Apart from Brexit, Johnson’s main international cause has been Ukraine. He has been one of the most prominent allies of President Volodymyr Zelenskyy, and Britain has backed up the rhetoric with billions in military and humanitarian aid to help the country resist Russia’s invasion. The support has made Johnson a popular figure in Ukraine, though critics say any other British leader would have followed the same policy.
Johnson’s domestic policy achievements were few. His administration was chaotic, wracked by factionalism and constantly in crisis mode, as a lifelong record of bending and breaking rules finally caught up with him.
He brazened out public anger at lockdown-breaching parties in Downing Street during the pandemic, for which he was fined by police. But his appointment to a key job of a politician who had been accused of sexual misconduct proved a scandal too far for Conservative lawmakers, who forced him out.
Critics said it was a long-overdue comeuppance for a politician who debased British politics with his populist disregard for ethics and the truth.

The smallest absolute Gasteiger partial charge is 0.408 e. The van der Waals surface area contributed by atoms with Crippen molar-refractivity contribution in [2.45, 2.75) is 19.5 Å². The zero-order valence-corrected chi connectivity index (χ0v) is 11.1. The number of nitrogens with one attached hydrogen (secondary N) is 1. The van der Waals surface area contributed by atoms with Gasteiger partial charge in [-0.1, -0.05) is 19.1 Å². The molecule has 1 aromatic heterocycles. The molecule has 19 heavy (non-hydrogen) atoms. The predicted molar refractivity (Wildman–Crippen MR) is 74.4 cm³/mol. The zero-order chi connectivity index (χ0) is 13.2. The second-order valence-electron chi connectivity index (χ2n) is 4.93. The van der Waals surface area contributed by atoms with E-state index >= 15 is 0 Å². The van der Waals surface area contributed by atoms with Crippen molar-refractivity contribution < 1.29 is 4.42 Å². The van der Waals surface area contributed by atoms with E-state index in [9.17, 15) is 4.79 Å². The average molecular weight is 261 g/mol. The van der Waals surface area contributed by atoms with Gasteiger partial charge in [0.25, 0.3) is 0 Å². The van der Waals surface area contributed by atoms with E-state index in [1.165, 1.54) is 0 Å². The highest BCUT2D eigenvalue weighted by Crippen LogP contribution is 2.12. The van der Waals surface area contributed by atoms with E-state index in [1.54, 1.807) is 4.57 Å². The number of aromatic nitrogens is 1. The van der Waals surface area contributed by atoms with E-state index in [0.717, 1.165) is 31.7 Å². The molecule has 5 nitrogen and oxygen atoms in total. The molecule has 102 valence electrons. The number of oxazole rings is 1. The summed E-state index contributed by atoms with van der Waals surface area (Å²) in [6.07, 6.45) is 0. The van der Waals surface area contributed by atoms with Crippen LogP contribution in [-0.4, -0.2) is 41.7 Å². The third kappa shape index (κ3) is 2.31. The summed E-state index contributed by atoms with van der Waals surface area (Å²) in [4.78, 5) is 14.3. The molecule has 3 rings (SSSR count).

“The tragedy is that whoever replaces Johnson will inevitably be someone who tolerated his mendacity, corruption and incompetence for years,” Cambridge University history professor Richard Evans wrote in the New Statesman. “The mess Boris Johnson has left behind will take a long time to clear up.”
But another Cambridge historian, Robert Tombs, said Johnson might one day be seen as “a much underrated politician” -- especially if he publishes his own account of his time in office.
“The overriding theme will be that, though afflicted with human frailties, he was right when it mattered,” Tombs wrote on the Spiked website.
Johnson, 58, has tried to sound philosophical about his exit. “Them’s the breaks,” he said with a shrug as he announced his resignation on July 7. But he has made clear that he does not want to leave, blaming a “herd” mentality among Conservative colleagues for the “eccentric” decision to oust him.
He remains a member of Parliament, and some Conservatives believe he could try to return as leader if his successor falters.
Fielding said such a comeback would be almost unprecedented in British history.
“You’d think in a sane and rational political culture that would be impossible,” he said. “But that’s not what Britain is at the moment.”